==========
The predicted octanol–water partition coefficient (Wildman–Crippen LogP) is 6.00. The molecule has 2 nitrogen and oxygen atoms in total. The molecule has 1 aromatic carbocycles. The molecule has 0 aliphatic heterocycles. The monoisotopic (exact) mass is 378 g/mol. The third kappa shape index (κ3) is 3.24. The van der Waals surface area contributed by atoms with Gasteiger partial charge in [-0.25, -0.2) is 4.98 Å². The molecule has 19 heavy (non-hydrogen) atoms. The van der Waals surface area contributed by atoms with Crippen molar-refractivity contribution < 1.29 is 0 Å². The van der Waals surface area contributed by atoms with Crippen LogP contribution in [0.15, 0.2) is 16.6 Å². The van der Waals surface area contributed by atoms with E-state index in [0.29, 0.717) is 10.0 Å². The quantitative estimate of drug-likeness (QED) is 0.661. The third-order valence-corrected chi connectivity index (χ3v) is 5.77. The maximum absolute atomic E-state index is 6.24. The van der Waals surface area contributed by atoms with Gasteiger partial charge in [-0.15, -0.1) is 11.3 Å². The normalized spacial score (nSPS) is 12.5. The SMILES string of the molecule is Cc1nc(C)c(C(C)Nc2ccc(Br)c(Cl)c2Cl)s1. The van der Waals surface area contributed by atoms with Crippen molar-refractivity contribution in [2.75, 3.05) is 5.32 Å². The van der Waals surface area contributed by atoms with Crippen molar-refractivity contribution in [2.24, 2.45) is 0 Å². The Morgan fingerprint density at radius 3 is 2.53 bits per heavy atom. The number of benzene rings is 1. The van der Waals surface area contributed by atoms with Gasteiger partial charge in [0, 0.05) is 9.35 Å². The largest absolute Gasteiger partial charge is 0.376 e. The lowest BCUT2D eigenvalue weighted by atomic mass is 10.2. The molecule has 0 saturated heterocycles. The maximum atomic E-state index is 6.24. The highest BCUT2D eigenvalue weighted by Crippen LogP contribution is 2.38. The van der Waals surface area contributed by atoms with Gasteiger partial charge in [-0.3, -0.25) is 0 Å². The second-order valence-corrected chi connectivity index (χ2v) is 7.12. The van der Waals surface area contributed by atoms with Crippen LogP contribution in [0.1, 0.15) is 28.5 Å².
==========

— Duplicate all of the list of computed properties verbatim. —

The predicted octanol–water partition coefficient (Wildman–Crippen LogP) is 6.00. The molecule has 2 nitrogen and oxygen atoms in total. The molecule has 1 aromatic carbocycles. The molecule has 0 aliphatic heterocycles. The monoisotopic (exact) mass is 378 g/mol. The third kappa shape index (κ3) is 3.24. The van der Waals surface area contributed by atoms with Gasteiger partial charge in [-0.25, -0.2) is 4.98 Å². The molecule has 19 heavy (non-hydrogen) atoms. The van der Waals surface area contributed by atoms with Crippen molar-refractivity contribution < 1.29 is 0 Å². The van der Waals surface area contributed by atoms with Crippen LogP contribution in [0.15, 0.2) is 16.6 Å². The van der Waals surface area contributed by atoms with E-state index in [0.29, 0.717) is 10.0 Å². The quantitative estimate of drug-likeness (QED) is 0.661. The third-order valence-corrected chi connectivity index (χ3v) is 5.77. The maximum absolute atomic E-state index is 6.24. The van der Waals surface area contributed by atoms with Gasteiger partial charge in [-0.15, -0.1) is 11.3 Å². The normalized spacial score (nSPS) is 12.5. The SMILES string of the molecule is Cc1nc(C)c(C(C)Nc2ccc(Br)c(Cl)c2Cl)s1. The van der Waals surface area contributed by atoms with Crippen molar-refractivity contribution in [2.75, 3.05) is 5.32 Å². The van der Waals surface area contributed by atoms with Crippen molar-refractivity contribution in [2.24, 2.45) is 0 Å². The Morgan fingerprint density at radius 3 is 2.53 bits per heavy atom. The number of benzene rings is 1. The van der Waals surface area contributed by atoms with Gasteiger partial charge in [0, 0.05) is 9.35 Å². The largest absolute Gasteiger partial charge is 0.376 e. The lowest BCUT2D eigenvalue weighted by atomic mass is 10.2. The molecule has 0 saturated heterocycles. The maximum atomic E-state index is 6.24. The highest BCUT2D eigenvalue weighted by Crippen LogP contribution is 2.38. The van der Waals surface area contributed by atoms with Gasteiger partial charge in [-0.3, -0.25) is 0 Å². The second-order valence-corrected chi connectivity index (χ2v) is 7.12. The van der Waals surface area contributed by atoms with Crippen LogP contribution in [0.1, 0.15) is 28.5 Å².